The most beautiful voice is not always the loudest or the voice that dominates. But when it sings, as it sings, all other voices are drowned out. When the most beautiful voice is heard those listening stop in their tracks. They pause the noise of anger, torment, conflict and frustration. They stop to listen to beauty, care, love and kindness. They realise that they can be better and are urged to be better by the most beautiful voce.
Those who have heard, who have listened and are moved will change course to find warmer, kinder, more inclusive paths just because they heard the most beautiful voice.
It is a voice so pure that it wills the listener to be a better person to live up to the very fact that such beauty could be shared unselfishly with them.
But when the voice falls silent everyone falls silent. Suddenly they realise no other sound can ever be as beautiful again. They realise immediately that the most beautiful voice has been extinguished and the pain of that loss is unspeakable and hearts truly begin the break.
Last Thursday when I read that Eamon O Faogáin’s voice had fallen silent I could hear no other sound than an echo of his most beautiful voice singing in lament at the loss of our lost lives of conflict. In my head I could hear his gentle voice speaking with tinkling humble laughter. His knowing glances telling those who cared to notice that his quiet standing took in much more than he demonstrated.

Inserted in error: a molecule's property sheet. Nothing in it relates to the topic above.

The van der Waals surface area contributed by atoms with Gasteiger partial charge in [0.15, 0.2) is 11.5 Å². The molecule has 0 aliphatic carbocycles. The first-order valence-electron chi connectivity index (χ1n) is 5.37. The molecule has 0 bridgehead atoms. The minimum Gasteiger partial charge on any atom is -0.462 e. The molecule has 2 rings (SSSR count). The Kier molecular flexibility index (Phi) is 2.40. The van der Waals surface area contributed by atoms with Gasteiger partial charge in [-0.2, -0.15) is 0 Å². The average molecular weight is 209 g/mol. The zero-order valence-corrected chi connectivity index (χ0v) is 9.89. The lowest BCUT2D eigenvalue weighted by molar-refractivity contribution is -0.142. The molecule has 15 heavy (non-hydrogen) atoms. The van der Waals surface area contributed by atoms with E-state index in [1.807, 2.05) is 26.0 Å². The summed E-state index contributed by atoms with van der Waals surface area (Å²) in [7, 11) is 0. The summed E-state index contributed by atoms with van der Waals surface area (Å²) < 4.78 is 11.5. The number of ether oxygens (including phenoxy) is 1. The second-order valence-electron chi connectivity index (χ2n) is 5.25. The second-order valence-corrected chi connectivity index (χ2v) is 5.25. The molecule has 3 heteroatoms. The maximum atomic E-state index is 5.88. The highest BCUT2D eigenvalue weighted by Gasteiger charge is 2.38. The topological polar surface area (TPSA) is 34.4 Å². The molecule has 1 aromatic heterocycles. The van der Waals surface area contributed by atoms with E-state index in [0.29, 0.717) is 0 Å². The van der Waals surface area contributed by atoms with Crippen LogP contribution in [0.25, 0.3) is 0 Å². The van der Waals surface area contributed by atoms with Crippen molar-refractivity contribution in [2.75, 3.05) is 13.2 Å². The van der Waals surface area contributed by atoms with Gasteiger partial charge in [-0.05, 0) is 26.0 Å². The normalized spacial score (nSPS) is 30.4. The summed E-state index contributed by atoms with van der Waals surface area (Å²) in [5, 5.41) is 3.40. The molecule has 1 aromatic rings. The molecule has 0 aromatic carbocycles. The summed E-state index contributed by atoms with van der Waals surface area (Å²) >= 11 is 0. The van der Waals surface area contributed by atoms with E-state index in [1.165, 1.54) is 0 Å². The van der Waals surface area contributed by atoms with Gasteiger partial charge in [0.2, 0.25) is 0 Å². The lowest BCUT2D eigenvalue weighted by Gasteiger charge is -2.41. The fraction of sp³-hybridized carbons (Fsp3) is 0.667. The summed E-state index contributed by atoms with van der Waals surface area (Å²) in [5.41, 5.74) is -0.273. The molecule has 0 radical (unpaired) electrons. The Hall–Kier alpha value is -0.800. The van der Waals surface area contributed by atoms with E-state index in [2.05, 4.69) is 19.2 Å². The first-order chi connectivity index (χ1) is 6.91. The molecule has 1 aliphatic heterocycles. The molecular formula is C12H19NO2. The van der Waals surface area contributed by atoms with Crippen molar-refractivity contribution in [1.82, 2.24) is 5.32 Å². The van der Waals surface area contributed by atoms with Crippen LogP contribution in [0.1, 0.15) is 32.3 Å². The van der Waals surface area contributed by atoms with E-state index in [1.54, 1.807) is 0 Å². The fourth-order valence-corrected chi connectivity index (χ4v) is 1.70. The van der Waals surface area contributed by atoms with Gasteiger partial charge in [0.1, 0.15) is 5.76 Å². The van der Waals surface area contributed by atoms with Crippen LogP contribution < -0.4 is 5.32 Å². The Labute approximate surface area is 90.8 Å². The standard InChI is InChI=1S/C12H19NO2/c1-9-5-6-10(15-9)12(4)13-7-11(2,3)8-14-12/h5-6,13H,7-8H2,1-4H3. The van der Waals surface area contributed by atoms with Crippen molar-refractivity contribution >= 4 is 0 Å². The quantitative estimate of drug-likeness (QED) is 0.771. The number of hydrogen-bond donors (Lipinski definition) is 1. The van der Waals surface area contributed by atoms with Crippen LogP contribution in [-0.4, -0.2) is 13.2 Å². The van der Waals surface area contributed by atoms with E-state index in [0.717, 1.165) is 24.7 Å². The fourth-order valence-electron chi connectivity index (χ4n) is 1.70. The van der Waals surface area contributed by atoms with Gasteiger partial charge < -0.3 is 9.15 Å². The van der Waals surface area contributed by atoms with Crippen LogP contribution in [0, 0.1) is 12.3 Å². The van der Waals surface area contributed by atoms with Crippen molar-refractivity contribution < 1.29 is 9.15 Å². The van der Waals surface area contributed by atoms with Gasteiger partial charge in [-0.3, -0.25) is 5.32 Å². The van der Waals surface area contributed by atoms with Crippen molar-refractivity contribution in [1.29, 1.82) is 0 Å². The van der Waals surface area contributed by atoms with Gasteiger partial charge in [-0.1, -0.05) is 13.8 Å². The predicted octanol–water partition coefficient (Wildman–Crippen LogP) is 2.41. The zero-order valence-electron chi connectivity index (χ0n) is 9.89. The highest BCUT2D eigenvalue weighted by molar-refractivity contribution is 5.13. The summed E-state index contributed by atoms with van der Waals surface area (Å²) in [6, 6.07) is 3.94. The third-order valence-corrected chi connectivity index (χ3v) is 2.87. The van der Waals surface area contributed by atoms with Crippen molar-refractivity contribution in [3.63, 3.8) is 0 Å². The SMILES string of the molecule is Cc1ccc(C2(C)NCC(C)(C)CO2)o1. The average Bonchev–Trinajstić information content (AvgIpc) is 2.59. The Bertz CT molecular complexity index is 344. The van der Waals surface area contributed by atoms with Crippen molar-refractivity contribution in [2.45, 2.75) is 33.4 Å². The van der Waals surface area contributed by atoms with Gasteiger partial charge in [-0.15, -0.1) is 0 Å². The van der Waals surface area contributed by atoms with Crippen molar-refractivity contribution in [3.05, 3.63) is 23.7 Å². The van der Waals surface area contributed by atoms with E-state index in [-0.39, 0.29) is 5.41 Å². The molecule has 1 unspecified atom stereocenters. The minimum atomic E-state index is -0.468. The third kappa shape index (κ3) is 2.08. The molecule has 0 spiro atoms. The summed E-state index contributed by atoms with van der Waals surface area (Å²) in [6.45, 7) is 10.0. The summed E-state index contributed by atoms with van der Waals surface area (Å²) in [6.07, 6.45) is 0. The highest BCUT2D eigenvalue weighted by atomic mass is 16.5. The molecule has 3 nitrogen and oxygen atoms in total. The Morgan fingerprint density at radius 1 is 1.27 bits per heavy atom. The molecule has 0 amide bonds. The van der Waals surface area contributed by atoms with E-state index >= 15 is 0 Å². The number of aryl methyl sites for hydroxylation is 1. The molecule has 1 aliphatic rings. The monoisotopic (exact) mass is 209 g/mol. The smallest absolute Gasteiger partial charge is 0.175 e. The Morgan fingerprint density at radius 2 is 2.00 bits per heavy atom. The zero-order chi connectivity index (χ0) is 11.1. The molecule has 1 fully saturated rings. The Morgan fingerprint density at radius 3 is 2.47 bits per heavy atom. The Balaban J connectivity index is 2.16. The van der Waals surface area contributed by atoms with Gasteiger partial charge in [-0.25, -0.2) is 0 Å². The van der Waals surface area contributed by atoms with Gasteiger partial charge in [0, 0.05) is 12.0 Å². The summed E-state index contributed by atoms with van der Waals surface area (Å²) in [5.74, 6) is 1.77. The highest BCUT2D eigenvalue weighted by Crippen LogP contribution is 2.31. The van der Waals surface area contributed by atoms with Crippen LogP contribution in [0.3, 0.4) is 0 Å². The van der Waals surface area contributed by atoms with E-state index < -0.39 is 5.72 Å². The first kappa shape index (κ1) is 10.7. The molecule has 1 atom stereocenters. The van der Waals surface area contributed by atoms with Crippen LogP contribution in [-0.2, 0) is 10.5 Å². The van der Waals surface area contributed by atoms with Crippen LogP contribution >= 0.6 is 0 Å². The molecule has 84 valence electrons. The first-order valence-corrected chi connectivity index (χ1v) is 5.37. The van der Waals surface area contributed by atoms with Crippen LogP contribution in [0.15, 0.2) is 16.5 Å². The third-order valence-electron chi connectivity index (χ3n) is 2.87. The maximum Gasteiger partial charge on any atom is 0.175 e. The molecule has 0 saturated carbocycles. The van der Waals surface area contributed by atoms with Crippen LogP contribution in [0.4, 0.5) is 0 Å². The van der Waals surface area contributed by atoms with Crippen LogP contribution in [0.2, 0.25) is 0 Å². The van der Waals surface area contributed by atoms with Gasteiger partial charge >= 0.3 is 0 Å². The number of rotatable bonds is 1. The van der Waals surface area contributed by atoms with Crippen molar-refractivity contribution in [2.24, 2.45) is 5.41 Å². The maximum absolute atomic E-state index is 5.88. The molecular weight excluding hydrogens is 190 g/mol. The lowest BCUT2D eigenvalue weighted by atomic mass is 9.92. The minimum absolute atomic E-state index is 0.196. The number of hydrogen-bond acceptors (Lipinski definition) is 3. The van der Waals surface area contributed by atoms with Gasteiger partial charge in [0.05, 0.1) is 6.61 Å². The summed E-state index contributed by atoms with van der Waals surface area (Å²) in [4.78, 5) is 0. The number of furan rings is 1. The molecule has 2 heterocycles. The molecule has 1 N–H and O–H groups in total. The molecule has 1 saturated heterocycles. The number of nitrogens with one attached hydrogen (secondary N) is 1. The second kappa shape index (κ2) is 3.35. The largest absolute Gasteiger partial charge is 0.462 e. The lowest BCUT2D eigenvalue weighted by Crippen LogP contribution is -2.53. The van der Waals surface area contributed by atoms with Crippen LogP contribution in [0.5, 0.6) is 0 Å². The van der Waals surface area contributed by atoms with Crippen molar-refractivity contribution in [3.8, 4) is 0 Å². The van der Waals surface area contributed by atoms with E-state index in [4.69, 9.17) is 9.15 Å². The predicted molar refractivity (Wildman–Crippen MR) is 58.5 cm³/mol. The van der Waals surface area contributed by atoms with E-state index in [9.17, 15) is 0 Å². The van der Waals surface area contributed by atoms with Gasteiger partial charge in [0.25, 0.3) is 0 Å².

All talk of Brexit, Border Polls and the necessary engagements that will be required could wait this week. There will be another day for those important conversations. But this day is the day to remember, acknowledge and give thanks.
This week we lost a giant of gentle care, of true authenticity and of formidable grace. These are the quieter qualities of humanity rarely promoted or rewarded but for which we are deeply deeply indebted.
Eamon was a gift to his family, his friends, our community and our nation. When he sang wounds were healed, hearts strengthened and torment eased. This was truly a gift beyond measure. That it was our community that benefitted most from that gift is something to create wonder and gratitude.
As we heard at his huge funeral mass it was indeed a voice that could have had place in Carnegie Hall. It was a voice of purity resonant of McCormack or Bocelli – only purer, more unique, more touching. A voice truly made in heaven.
In our community and cultural centres, in our churches, at our weddings, funerals and moments of note Eamon sang to the rafters and we were graced.
In the midst of the heartbreak at Eamon’s home a young man who had been taught by him stood. He said simply – “he was the greatest teacher I ever had”. I have no doubt he was. Because I know none of us needed to sit in a class room to learn from him. He taught lessons by his example of humility, joy, care and love every day.
May Eamon rest in peace and may our ears always remember that we truly had a miracle in our midst and were blessed to know the most beautiful voice.